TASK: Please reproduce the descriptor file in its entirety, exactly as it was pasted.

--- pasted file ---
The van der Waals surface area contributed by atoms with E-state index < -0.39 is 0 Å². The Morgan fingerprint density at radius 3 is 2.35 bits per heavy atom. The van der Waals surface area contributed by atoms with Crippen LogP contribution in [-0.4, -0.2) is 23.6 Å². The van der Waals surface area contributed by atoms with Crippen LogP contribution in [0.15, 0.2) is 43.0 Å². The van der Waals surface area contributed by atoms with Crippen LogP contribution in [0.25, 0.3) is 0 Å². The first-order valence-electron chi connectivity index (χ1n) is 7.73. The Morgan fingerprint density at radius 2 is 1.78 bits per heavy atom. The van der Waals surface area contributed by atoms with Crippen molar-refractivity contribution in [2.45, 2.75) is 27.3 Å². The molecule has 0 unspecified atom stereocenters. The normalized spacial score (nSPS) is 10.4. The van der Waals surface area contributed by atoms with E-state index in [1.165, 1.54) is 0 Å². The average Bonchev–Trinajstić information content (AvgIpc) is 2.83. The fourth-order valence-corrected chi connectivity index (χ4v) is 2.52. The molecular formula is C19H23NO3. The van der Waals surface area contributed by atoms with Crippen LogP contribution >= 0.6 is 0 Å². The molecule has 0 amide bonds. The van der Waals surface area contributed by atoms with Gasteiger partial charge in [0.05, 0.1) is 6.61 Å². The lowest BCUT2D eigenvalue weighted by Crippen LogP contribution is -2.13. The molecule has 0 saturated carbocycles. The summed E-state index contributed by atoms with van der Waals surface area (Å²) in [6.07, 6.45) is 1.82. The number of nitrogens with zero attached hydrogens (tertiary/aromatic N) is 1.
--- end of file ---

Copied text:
The van der Waals surface area contributed by atoms with E-state index < -0.39 is 0 Å². The Morgan fingerprint density at radius 3 is 2.35 bits per heavy atom. The van der Waals surface area contributed by atoms with Crippen LogP contribution in [-0.4, -0.2) is 23.6 Å². The van der Waals surface area contributed by atoms with Crippen LogP contribution in [0.15, 0.2) is 43.0 Å². The van der Waals surface area contributed by atoms with Crippen LogP contribution in [0.25, 0.3) is 0 Å². The first-order valence-electron chi connectivity index (χ1n) is 7.73. The Morgan fingerprint density at radius 2 is 1.78 bits per heavy atom. The van der Waals surface area contributed by atoms with Crippen molar-refractivity contribution in [2.45, 2.75) is 27.3 Å². The molecule has 0 unspecified atom stereocenters. The normalized spacial score (nSPS) is 10.4. The van der Waals surface area contributed by atoms with E-state index in [1.165, 1.54) is 0 Å². The average Bonchev–Trinajstić information content (AvgIpc) is 2.83. The fourth-order valence-corrected chi connectivity index (χ4v) is 2.52. The molecular formula is C19H23NO3. The van der Waals surface area contributed by atoms with Crippen LogP contribution >= 0.6 is 0 Å². The molecule has 0 amide bonds. The van der Waals surface area contributed by atoms with Gasteiger partial charge in [0.05, 0.1) is 6.61 Å². The lowest BCUT2D eigenvalue weighted by Crippen LogP contribution is -2.13. The molecule has 0 saturated carbocycles. The summed E-state index contributed by atoms with van der Waals surface area (Å²) in [6.07, 6.45) is 1.82. The number of nitrogens with zero attached hydrogens (tertiary/aromatic N) is 1.